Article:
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Re: Natural language marking in HTML

From: Misha Wolf <misha.wolf@reuters.com>
Date: Fri, 07 Mar 1997 23:33:34 +0000 (GMT)
To: www-international <www-international@w3.org>, Unicode Discussion <unicode@unicode.org>
Message-Id: <4934332307031997/A07082/REDMS2/11B33DE11F00*@MHS>
Two comments on the draft titled "Natural language marking in HTML", 
at <http://www.crpht.lu/~carrasco/winter>:

> 3. Language(s) of a document
> This is defined in a similar way to traditional publication on paper: 
>   Monolingual document 
>     When the bulk of the document is in one language. 
>   Multilingual document 
>     When the bulk of the document is not in one language. For example, a 
>     bilingual French and English document. 
> 4. Behaviour
> <HTML LANG=xx> indicates the language for the whole document with an ISO-639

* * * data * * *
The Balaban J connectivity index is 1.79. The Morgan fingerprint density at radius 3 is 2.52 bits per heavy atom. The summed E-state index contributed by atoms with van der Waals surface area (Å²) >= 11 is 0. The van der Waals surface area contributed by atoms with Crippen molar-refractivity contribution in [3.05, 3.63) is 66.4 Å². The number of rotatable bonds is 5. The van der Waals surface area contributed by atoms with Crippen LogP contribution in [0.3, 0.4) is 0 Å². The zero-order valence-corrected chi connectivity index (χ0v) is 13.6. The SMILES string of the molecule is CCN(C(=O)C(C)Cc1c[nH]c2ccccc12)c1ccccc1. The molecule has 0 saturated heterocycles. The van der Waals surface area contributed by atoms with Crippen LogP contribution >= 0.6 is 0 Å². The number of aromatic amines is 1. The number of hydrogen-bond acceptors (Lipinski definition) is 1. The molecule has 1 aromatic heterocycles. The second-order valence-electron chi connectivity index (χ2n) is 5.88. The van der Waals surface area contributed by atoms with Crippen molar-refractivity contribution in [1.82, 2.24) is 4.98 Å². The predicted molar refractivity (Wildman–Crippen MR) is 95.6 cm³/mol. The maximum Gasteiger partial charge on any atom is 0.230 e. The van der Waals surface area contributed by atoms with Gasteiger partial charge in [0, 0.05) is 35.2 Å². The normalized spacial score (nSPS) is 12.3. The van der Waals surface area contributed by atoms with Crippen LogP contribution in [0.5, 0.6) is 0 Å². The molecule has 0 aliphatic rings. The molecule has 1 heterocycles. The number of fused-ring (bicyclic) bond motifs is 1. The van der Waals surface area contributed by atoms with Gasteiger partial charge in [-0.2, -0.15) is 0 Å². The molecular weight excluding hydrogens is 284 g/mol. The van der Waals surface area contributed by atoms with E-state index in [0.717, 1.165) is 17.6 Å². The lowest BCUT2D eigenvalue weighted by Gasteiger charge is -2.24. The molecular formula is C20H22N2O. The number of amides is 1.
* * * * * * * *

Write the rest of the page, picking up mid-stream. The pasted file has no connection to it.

> two characters language code. This is a declaration that the document is 
> monolingual.

Comment 1:

The value of the LANG attribute is *not* defined to be an ISO 639 code. 
RFC 2070 uses the language tag scheme defined by RFC 1766.  ISO 639 is just 
one element of this scheme.  All the following examples use more than ISO 639 
and are legal RFC 1766 language tags:

Comment 2:

I do not agree with the proposition that the presence of <HTML LANG=...> 
should be taken to mean that the document is monolingual.  For an example, 
see <http://www.reuters.com/unicode/iuc10/x-utf8.html>.  This document is 
far from monolingual - it contains the same text in twenty nine languages.
As the document has an English title, a brief English introduction, a few 
English images and ends with English trademark statements, we have used 
<HTML LANG=en>, and have then tagged the elements containing the various 
texts with the languages of those texts.  To us this indicates that the 
individual texts are embedded within an English page, even though it is 
not the case that "... the bulk of the document is in one language.".

Received on Friday, 7 March 1997 18:32:17 UTC

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